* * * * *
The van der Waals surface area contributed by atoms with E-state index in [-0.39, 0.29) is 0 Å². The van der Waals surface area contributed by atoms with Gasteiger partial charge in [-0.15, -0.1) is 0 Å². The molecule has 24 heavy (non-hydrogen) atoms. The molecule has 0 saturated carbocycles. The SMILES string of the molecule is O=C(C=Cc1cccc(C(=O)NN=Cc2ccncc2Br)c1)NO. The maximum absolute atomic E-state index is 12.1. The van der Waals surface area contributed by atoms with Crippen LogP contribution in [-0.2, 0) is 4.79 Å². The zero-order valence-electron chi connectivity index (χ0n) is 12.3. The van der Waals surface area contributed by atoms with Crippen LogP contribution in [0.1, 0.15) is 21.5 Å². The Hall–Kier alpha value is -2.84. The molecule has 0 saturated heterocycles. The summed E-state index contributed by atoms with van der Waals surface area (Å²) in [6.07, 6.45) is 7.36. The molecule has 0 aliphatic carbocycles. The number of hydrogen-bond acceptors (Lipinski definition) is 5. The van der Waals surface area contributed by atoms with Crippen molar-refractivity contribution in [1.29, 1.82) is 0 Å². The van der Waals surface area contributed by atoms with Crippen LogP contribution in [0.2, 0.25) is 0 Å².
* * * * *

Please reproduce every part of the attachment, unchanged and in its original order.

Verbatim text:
The van der Waals surface area contributed by atoms with E-state index in [-0.39, 0.29) is 0 Å². The van der Waals surface area contributed by atoms with Gasteiger partial charge in [-0.15, -0.1) is 0 Å². The molecule has 24 heavy (non-hydrogen) atoms. The molecule has 0 saturated carbocycles. The SMILES string of the molecule is O=C(C=Cc1cccc(C(=O)NN=Cc2ccncc2Br)c1)NO. The maximum absolute atomic E-state index is 12.1. The van der Waals surface area contributed by atoms with Crippen LogP contribution in [-0.2, 0) is 4.79 Å². The zero-order valence-electron chi connectivity index (χ0n) is 12.3. The van der Waals surface area contributed by atoms with Crippen LogP contribution in [0.1, 0.15) is 21.5 Å². The Hall–Kier alpha value is -2.84. The molecule has 0 saturated heterocycles. The summed E-state index contributed by atoms with van der Waals surface area (Å²) in [6.07, 6.45) is 7.36. The molecule has 0 aliphatic carbocycles. The number of hydrogen-bond acceptors (Lipinski definition) is 5. The van der Waals surface area contributed by atoms with Crippen molar-refractivity contribution in [1.29, 1.82) is 0 Å². The van der Waals surface area contributed by atoms with Crippen LogP contribution in [0.2, 0.25) is 0 Å².